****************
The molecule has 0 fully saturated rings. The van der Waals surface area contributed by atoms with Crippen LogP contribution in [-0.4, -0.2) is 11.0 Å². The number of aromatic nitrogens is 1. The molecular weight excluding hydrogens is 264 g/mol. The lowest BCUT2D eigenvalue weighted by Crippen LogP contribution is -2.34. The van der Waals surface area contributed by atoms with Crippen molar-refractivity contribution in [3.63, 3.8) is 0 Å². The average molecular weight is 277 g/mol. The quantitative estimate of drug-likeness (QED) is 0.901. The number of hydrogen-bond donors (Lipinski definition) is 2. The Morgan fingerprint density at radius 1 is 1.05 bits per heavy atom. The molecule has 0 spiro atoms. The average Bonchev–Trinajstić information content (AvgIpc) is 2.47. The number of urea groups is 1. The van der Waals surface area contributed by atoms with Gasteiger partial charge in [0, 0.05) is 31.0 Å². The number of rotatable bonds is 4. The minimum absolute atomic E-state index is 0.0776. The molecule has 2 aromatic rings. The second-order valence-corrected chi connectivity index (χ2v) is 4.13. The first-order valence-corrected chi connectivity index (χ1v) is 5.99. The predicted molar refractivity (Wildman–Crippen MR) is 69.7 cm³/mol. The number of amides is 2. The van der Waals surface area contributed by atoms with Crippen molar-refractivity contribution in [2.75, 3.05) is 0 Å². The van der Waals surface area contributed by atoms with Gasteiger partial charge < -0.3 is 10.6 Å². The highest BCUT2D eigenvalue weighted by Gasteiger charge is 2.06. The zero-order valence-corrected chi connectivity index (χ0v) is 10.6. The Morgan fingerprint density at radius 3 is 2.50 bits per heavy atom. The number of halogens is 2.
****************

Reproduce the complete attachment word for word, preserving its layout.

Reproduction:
The molecule has 0 fully saturated rings. The van der Waals surface area contributed by atoms with Crippen LogP contribution in [-0.4, -0.2) is 11.0 Å². The number of aromatic nitrogens is 1. The molecular weight excluding hydrogens is 264 g/mol. The lowest BCUT2D eigenvalue weighted by Crippen LogP contribution is -2.34. The van der Waals surface area contributed by atoms with Crippen molar-refractivity contribution in [3.63, 3.8) is 0 Å². The average molecular weight is 277 g/mol. The quantitative estimate of drug-likeness (QED) is 0.901. The number of hydrogen-bond donors (Lipinski definition) is 2. The Morgan fingerprint density at radius 1 is 1.05 bits per heavy atom. The molecule has 0 spiro atoms. The average Bonchev–Trinajstić information content (AvgIpc) is 2.47. The number of urea groups is 1. The van der Waals surface area contributed by atoms with Gasteiger partial charge in [0, 0.05) is 31.0 Å². The number of rotatable bonds is 4. The minimum absolute atomic E-state index is 0.0776. The molecule has 2 aromatic rings. The second-order valence-corrected chi connectivity index (χ2v) is 4.13. The first-order valence-corrected chi connectivity index (χ1v) is 5.99. The predicted molar refractivity (Wildman–Crippen MR) is 69.7 cm³/mol. The number of amides is 2. The van der Waals surface area contributed by atoms with Crippen molar-refractivity contribution in [2.75, 3.05) is 0 Å². The van der Waals surface area contributed by atoms with Gasteiger partial charge < -0.3 is 10.6 Å². The highest BCUT2D eigenvalue weighted by Gasteiger charge is 2.06. The zero-order valence-corrected chi connectivity index (χ0v) is 10.6. The Morgan fingerprint density at radius 3 is 2.50 bits per heavy atom. The number of halogens is 2.